Digital Australia: An Economic and Trade Agenda



Joshua P. Meltzer | Brookings Institution

The capacity of the Australian economy to grow and deliver sustained increases in living standards will require a boost to productivity. The use of digital technologies is a key driver of productivity gains and it will shape the global economy over the next decades. In fact, Australia’s Commonwealth Scientific and Industrial Research Organization (CSIRO) has identified increased immersion in a digital world—characterized by data-driven new business models, platforms, and e-commerce, enabled by global supply chains—as one of the global megatrends for the next 20 years. For Australia, this will require using the global internet and data flows as drivers of innovation and productivity to underpin further decades of economic growth, jobs, and rising living standards. For instance, in the US, it is estimated that the internet has improved productivity in the digitally-intensive sectors of the economy by 7.8- 10.9 percent. According to one estimate, taking full advantage of the opportunities presented by the ‘internet of things’, big data analytics, automation and online talent platforms could increase Australia’s gross domestic product (GDP) by an additional A$140 billion-A$250 billion by 2025. Building a digital economy is not merely about transforming physical goods and services into digital products. In a digital economy, data can be the product; it can be used to create digital goods and services and can be a source of information that leads to further action. The digitization of economic growth and trade will be increasingly driven by the use and extraction of value from data. The expansive use of data will be needed across the economy and within sectors that traditionally have been outside information technology (IT), such as manufacturing, mining, and agriculture. These digital developments have the following economic implications:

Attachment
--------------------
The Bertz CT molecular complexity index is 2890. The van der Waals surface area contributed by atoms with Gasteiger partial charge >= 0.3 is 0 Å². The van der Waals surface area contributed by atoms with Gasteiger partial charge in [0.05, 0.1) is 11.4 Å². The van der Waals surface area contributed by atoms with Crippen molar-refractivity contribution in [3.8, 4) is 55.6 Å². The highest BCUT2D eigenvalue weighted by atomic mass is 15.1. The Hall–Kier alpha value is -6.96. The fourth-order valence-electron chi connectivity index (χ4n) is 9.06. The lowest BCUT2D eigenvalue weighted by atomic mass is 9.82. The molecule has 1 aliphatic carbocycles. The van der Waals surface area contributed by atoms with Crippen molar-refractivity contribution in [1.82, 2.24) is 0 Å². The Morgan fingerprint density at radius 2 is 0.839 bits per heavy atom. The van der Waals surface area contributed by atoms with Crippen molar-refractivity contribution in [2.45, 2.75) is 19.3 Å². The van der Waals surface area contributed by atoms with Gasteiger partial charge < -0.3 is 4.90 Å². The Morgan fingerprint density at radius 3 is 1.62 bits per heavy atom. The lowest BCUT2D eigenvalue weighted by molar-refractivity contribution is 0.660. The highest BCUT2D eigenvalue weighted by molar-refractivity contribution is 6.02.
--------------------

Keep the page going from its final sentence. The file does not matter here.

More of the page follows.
• Access to data and the capacity to turn it into actionable insights will be a growing source of economic value. In turn, the growing value of data-based insights will support new business models and services.
  • The global internet and access to information is reducing barriers to commerce and international trade. As these barriers erode, opportunities for participation from small and medium sized enterprises (SMEs) and developing countries will increase.
  • Competition pressures should grow as global internet access and digital platforms create opportunities for businesses to compete across industries and across countries.
Global data flows are also transforming the nature of international trade, creating new opportunities for all businesses—including SMEs—to participate in the global economy and to plug into global value chains (GVCs), while also increasing the opportunity and value of exports of digital services. This should also increase competition and raise productivity. The key developments in digital trade will be in the following areas:
  • Businesses can use the internet (i.e., digital platforms) to export goods
  • Services can be purchased and consumed online.
  • Data collection and analysis can add value to goods exports.
  • Global data flows underpin global value chains, creating new opportunities for participation.
  Digital Australia

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